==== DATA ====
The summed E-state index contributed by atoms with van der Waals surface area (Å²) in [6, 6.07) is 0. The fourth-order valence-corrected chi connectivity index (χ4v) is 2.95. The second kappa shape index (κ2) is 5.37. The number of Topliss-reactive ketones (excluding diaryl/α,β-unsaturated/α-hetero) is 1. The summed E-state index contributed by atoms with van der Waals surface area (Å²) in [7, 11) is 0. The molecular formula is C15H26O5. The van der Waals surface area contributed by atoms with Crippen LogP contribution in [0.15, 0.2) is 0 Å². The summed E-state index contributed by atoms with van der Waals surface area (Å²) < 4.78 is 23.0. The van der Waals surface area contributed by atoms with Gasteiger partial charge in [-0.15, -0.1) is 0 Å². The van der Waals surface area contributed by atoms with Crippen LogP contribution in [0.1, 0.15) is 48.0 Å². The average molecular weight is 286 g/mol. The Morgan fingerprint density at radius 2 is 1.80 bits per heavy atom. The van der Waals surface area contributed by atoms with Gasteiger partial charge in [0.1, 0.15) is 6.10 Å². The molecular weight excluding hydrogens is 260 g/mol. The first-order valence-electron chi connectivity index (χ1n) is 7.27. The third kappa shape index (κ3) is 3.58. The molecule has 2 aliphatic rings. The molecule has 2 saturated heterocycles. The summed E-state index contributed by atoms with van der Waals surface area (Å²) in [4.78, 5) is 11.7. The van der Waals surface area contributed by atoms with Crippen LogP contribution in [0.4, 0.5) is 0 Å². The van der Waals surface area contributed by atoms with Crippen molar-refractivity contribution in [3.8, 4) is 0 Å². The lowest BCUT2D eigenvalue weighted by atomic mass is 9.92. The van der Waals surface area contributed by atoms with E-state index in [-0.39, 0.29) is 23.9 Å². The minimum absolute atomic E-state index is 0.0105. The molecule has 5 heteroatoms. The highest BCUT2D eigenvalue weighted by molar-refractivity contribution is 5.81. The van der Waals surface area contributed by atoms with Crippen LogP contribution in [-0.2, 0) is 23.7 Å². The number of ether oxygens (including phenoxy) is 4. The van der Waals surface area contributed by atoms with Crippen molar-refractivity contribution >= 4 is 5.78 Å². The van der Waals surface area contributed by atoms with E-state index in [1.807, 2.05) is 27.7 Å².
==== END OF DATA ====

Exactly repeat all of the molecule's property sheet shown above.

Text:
The summed E-state index contributed by atoms with van der Waals surface area (Å²) in [6, 6.07) is 0. The fourth-order valence-corrected chi connectivity index (χ4v) is 2.95. The second kappa shape index (κ2) is 5.37. The number of Topliss-reactive ketones (excluding diaryl/α,β-unsaturated/α-hetero) is 1. The summed E-state index contributed by atoms with van der Waals surface area (Å²) in [7, 11) is 0. The molecular formula is C15H26O5. The van der Waals surface area contributed by atoms with Crippen LogP contribution in [0.15, 0.2) is 0 Å². The summed E-state index contributed by atoms with van der Waals surface area (Å²) < 4.78 is 23.0. The van der Waals surface area contributed by atoms with Gasteiger partial charge in [-0.15, -0.1) is 0 Å². The van der Waals surface area contributed by atoms with Crippen LogP contribution in [0.1, 0.15) is 48.0 Å². The average molecular weight is 286 g/mol. The Morgan fingerprint density at radius 2 is 1.80 bits per heavy atom. The van der Waals surface area contributed by atoms with Gasteiger partial charge in [0.1, 0.15) is 6.10 Å². The molecular weight excluding hydrogens is 260 g/mol. The first-order valence-electron chi connectivity index (χ1n) is 7.27. The third kappa shape index (κ3) is 3.58. The molecule has 2 aliphatic rings. The molecule has 2 saturated heterocycles. The summed E-state index contributed by atoms with van der Waals surface area (Å²) in [4.78, 5) is 11.7. The van der Waals surface area contributed by atoms with Crippen LogP contribution in [0.4, 0.5) is 0 Å². The van der Waals surface area contributed by atoms with Crippen molar-refractivity contribution in [3.8, 4) is 0 Å². The lowest BCUT2D eigenvalue weighted by atomic mass is 9.92. The van der Waals surface area contributed by atoms with E-state index in [-0.39, 0.29) is 23.9 Å². The minimum absolute atomic E-state index is 0.0105. The molecule has 5 heteroatoms. The highest BCUT2D eigenvalue weighted by molar-refractivity contribution is 5.81. The van der Waals surface area contributed by atoms with Crippen LogP contribution in [-0.2, 0) is 23.7 Å². The number of ether oxygens (including phenoxy) is 4. The van der Waals surface area contributed by atoms with Crippen molar-refractivity contribution >= 4 is 5.78 Å². The van der Waals surface area contributed by atoms with E-state index in [1.807, 2.05) is 27.7 Å².